The Value of Art
In our American culture when schools are suffering economic hardship the arts are the first programs to be cut. Why? Obviously, society sees the arts as having little value. Is this really true or are our leaders and politicians mistaken? I believe they are wrong but go figure, I’m an artist, and what am I going to think?
In reality, I have seen many articles over the last couple of decades that speak to the importance of having the arts as part of the core curriculum. Studies have shown that when music and art are included, math and science scores go up. . Years ago, elementary school teachers found that if they softly played Mozart in the background, students learned arithmetic more quickly and retained what they learned. What was it about art and music that caused this to happen?
We know that the two halves of the brain have different functions. The left side is the logical side and this controls math, science, and language. The right side is the intuitive side. This is where art and music like to hang out. The left side is the dominant side and just can’t stand not being in control. When I teach drawing, I give students exercises that help them to turn off the left side of the brain. Actually it teaches them how to frustrate the left side and cause it to give up control to the right side. What is happening in the brain is more important than just the fluff stuff that most people see as being art. The person moves closer to being a whole brain thinker and effectively using more of the brain. The brain becomes more creative in solving problems. When Albert Einstein would be having difficulty with an equation, he would sit in a corner and play his violin. In the darkest days of WWII, Sir Winston Churchill would sit out in his garden and paint landscapes.
Our earliest ancestors, while still living in caves, made art well before they developed a written language. Even today children with learning disabilities, such as dyslexia, are taught rhythm, movement, and song to help them to learn and understand. Children are still taught the alphabet by learning a song, the infamous alphabet song. Rituals and story telling were used for millenniums to help cultures to learn and understand their histories. Yet today, our culture persists in devaluing the arts, unless of course you are a rich and famous artist, musician, actor, or whatever. As the old saying goes, “Money talks and bullshit walks.” So does art really talk?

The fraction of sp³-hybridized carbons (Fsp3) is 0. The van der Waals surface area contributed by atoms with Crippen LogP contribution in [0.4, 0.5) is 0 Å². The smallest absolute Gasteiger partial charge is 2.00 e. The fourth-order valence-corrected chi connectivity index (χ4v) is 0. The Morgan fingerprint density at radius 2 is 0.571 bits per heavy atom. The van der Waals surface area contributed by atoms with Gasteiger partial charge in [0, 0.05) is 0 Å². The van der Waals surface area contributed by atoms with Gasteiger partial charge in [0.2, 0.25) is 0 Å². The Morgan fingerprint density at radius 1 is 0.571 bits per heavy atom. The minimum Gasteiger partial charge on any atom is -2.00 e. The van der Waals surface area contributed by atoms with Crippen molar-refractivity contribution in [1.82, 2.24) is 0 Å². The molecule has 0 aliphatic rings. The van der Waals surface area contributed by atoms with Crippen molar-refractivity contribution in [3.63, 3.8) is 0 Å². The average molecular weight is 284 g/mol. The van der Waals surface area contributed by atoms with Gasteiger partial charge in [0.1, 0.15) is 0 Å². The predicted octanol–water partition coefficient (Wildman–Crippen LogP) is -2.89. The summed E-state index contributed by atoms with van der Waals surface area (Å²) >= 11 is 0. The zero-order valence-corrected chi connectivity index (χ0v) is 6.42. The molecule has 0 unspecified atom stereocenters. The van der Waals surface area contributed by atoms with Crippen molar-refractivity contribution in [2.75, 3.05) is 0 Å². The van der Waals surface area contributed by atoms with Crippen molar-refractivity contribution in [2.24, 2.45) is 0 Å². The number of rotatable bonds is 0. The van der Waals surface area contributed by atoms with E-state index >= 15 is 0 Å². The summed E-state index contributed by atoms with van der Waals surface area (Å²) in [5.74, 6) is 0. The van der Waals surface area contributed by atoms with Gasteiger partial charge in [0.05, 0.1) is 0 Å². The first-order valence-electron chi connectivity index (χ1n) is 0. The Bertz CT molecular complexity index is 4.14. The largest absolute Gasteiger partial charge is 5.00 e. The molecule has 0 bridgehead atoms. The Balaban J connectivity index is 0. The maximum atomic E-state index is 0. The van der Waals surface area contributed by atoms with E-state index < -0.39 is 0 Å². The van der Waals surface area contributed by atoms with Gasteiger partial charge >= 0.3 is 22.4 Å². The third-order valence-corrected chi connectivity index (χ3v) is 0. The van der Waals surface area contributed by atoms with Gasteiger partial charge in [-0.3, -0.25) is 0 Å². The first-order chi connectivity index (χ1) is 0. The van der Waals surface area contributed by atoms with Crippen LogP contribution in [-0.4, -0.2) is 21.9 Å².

Years ago I gave a series of talks to civic organizations on the value of art the need for the community to foster the growth of the arts. I approached it from an economic point of view. One of my favorite examples was the difference between East and West Berlin (if you are post Reagan-Gorbechev you may not remember this). East Berlin was very oppressive to the arts (art, music, literature, theater, etc.) and the city was very gray and lifeless. It struggled economically. On just the other side of the Berlin Wall, West Berlin encouraged and embraced the arts. The city was colorful and alive and the citizens of the city embraced creativity. The result was a city that was innovative and had a healthy and robust economy. What causes this difference?
What happens is something that is very dangerous and it causes world governments to shake and tremble with fear. The arts encourage people to see things in new and different ways. People and things are no longer taken for granted. New possibilities arise. In other words, people learn how to think not what to think. Knowing how to think (and solve problems) gives true power to every person. Thomas Jefferson once said that an educated population could govern itself.
An accidental footnote. My van has been sold as scrap, it was beyond repair. The young man who caused the accident ran the stop sign because he was playing with his iPod. After a few days of ranting and raving, I have gone through my grieving process and moved on. I survived a deadly crash and did not even have a scratch on me. Amazingly I did not have a single bruise nor even suffer a stiff or sore muscle. My life has been changed by not having a vehicle but change is a good thing.
The above painting is an oil pastel on sealed and primed Strathmore paper. The title is “Stream Through The Tall Grasses Version 03”. It measures 14.625” X 10.25” and was completed in 2005.